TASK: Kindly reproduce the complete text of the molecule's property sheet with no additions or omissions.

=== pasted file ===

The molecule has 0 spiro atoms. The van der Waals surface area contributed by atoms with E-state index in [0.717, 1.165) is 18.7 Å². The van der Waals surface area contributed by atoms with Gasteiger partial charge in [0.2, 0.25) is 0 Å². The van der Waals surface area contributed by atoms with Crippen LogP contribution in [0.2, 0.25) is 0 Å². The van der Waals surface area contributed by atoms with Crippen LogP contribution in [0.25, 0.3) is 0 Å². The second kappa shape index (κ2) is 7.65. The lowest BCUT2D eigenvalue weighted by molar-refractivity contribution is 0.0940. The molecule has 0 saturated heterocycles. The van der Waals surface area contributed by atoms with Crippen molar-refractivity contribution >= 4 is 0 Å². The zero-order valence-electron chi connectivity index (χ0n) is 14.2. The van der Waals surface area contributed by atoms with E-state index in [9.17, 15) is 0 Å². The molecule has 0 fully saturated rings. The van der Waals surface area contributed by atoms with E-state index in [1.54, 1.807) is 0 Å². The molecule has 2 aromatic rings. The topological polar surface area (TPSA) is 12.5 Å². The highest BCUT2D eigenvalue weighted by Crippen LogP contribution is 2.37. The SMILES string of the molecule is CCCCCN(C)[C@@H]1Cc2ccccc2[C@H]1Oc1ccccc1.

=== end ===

The molecule has 0 spiro atoms. The van der Waals surface area contributed by atoms with E-state index in [0.717, 1.165) is 18.7 Å². The van der Waals surface area contributed by atoms with Gasteiger partial charge in [0.2, 0.25) is 0 Å². The van der Waals surface area contributed by atoms with Crippen LogP contribution in [0.2, 0.25) is 0 Å². The van der Waals surface area contributed by atoms with Crippen LogP contribution in [0.25, 0.3) is 0 Å². The second kappa shape index (κ2) is 7.65. The lowest BCUT2D eigenvalue weighted by molar-refractivity contribution is 0.0940. The molecule has 0 saturated heterocycles. The van der Waals surface area contributed by atoms with Crippen molar-refractivity contribution >= 4 is 0 Å². The zero-order valence-electron chi connectivity index (χ0n) is 14.2. The van der Waals surface area contributed by atoms with E-state index in [9.17, 15) is 0 Å². The molecule has 0 fully saturated rings. The van der Waals surface area contributed by atoms with E-state index in [1.54, 1.807) is 0 Å². The molecule has 2 aromatic rings. The topological polar surface area (TPSA) is 12.5 Å². The highest BCUT2D eigenvalue weighted by Crippen LogP contribution is 2.37. The SMILES string of the molecule is CCCCCN(C)[C@@H]1Cc2ccccc2[C@H]1Oc1ccccc1.